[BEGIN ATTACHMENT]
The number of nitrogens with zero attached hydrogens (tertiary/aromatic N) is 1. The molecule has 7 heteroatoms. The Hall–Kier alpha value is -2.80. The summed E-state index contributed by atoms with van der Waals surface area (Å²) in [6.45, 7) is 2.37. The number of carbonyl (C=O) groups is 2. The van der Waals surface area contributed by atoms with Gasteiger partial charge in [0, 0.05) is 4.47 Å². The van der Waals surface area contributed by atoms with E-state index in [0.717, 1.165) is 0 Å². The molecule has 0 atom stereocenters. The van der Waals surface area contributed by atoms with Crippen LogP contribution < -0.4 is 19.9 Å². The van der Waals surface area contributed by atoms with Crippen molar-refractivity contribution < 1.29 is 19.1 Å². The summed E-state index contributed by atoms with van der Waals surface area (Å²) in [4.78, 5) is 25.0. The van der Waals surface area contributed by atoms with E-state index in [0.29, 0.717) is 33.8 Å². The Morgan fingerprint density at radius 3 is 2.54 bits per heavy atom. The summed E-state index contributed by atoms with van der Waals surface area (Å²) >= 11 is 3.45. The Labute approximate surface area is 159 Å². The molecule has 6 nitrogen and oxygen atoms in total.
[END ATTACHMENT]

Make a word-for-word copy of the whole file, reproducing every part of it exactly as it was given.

The number of nitrogens with zero attached hydrogens (tertiary/aromatic N) is 1. The molecule has 7 heteroatoms. The Hall–Kier alpha value is -2.80. The summed E-state index contributed by atoms with van der Waals surface area (Å²) in [6.45, 7) is 2.37. The number of carbonyl (C=O) groups is 2. The van der Waals surface area contributed by atoms with Gasteiger partial charge in [0, 0.05) is 4.47 Å². The van der Waals surface area contributed by atoms with E-state index in [0.717, 1.165) is 0 Å². The molecule has 0 atom stereocenters. The van der Waals surface area contributed by atoms with Crippen LogP contribution < -0.4 is 19.9 Å². The van der Waals surface area contributed by atoms with Crippen molar-refractivity contribution < 1.29 is 19.1 Å². The summed E-state index contributed by atoms with van der Waals surface area (Å²) in [4.78, 5) is 25.0. The van der Waals surface area contributed by atoms with E-state index in [0.29, 0.717) is 33.8 Å². The Morgan fingerprint density at radius 3 is 2.54 bits per heavy atom. The summed E-state index contributed by atoms with van der Waals surface area (Å²) >= 11 is 3.45. The Labute approximate surface area is 159 Å². The molecule has 6 nitrogen and oxygen atoms in total.